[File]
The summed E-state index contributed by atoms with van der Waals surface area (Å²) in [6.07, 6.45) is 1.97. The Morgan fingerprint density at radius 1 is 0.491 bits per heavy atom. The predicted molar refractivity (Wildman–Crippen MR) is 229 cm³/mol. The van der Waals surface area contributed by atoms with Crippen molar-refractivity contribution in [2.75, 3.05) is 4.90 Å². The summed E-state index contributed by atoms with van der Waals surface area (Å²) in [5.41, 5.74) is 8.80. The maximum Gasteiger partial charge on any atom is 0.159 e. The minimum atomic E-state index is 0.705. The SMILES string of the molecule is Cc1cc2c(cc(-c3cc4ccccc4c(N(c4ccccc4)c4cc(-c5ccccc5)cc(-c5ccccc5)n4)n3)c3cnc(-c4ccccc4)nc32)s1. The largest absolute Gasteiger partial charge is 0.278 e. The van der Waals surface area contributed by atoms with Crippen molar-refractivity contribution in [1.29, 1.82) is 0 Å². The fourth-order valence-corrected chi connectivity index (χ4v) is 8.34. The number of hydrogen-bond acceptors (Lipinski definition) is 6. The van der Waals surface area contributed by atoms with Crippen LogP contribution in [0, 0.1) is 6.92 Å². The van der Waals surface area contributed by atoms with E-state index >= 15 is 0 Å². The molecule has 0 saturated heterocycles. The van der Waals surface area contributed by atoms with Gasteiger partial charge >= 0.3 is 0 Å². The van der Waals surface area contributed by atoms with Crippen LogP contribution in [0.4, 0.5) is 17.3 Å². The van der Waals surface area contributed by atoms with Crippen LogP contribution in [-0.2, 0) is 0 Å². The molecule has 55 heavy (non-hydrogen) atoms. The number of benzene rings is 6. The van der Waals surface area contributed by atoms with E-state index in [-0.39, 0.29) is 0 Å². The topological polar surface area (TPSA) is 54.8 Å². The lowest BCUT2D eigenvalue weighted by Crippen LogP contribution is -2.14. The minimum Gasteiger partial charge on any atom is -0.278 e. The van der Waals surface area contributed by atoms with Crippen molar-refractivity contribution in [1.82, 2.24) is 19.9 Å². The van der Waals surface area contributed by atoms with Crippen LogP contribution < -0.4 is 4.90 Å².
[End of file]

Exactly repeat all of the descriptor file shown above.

The summed E-state index contributed by atoms with van der Waals surface area (Å²) in [6.07, 6.45) is 1.97. The Morgan fingerprint density at radius 1 is 0.491 bits per heavy atom. The predicted molar refractivity (Wildman–Crippen MR) is 229 cm³/mol. The van der Waals surface area contributed by atoms with Crippen molar-refractivity contribution in [2.75, 3.05) is 4.90 Å². The summed E-state index contributed by atoms with van der Waals surface area (Å²) in [5.41, 5.74) is 8.80. The maximum Gasteiger partial charge on any atom is 0.159 e. The minimum atomic E-state index is 0.705. The SMILES string of the molecule is Cc1cc2c(cc(-c3cc4ccccc4c(N(c4ccccc4)c4cc(-c5ccccc5)cc(-c5ccccc5)n4)n3)c3cnc(-c4ccccc4)nc32)s1. The largest absolute Gasteiger partial charge is 0.278 e. The van der Waals surface area contributed by atoms with Crippen molar-refractivity contribution in [1.29, 1.82) is 0 Å². The fourth-order valence-corrected chi connectivity index (χ4v) is 8.34. The number of hydrogen-bond acceptors (Lipinski definition) is 6. The van der Waals surface area contributed by atoms with Crippen LogP contribution in [0, 0.1) is 6.92 Å². The van der Waals surface area contributed by atoms with E-state index >= 15 is 0 Å². The molecule has 0 saturated heterocycles. The van der Waals surface area contributed by atoms with Gasteiger partial charge >= 0.3 is 0 Å². The van der Waals surface area contributed by atoms with Crippen LogP contribution in [0.4, 0.5) is 17.3 Å². The van der Waals surface area contributed by atoms with Crippen LogP contribution in [-0.2, 0) is 0 Å². The molecule has 55 heavy (non-hydrogen) atoms. The number of benzene rings is 6. The van der Waals surface area contributed by atoms with E-state index in [-0.39, 0.29) is 0 Å². The topological polar surface area (TPSA) is 54.8 Å². The lowest BCUT2D eigenvalue weighted by Crippen LogP contribution is -2.14. The minimum Gasteiger partial charge on any atom is -0.278 e. The van der Waals surface area contributed by atoms with Crippen molar-refractivity contribution in [1.82, 2.24) is 19.9 Å². The van der Waals surface area contributed by atoms with Crippen LogP contribution < -0.4 is 4.90 Å².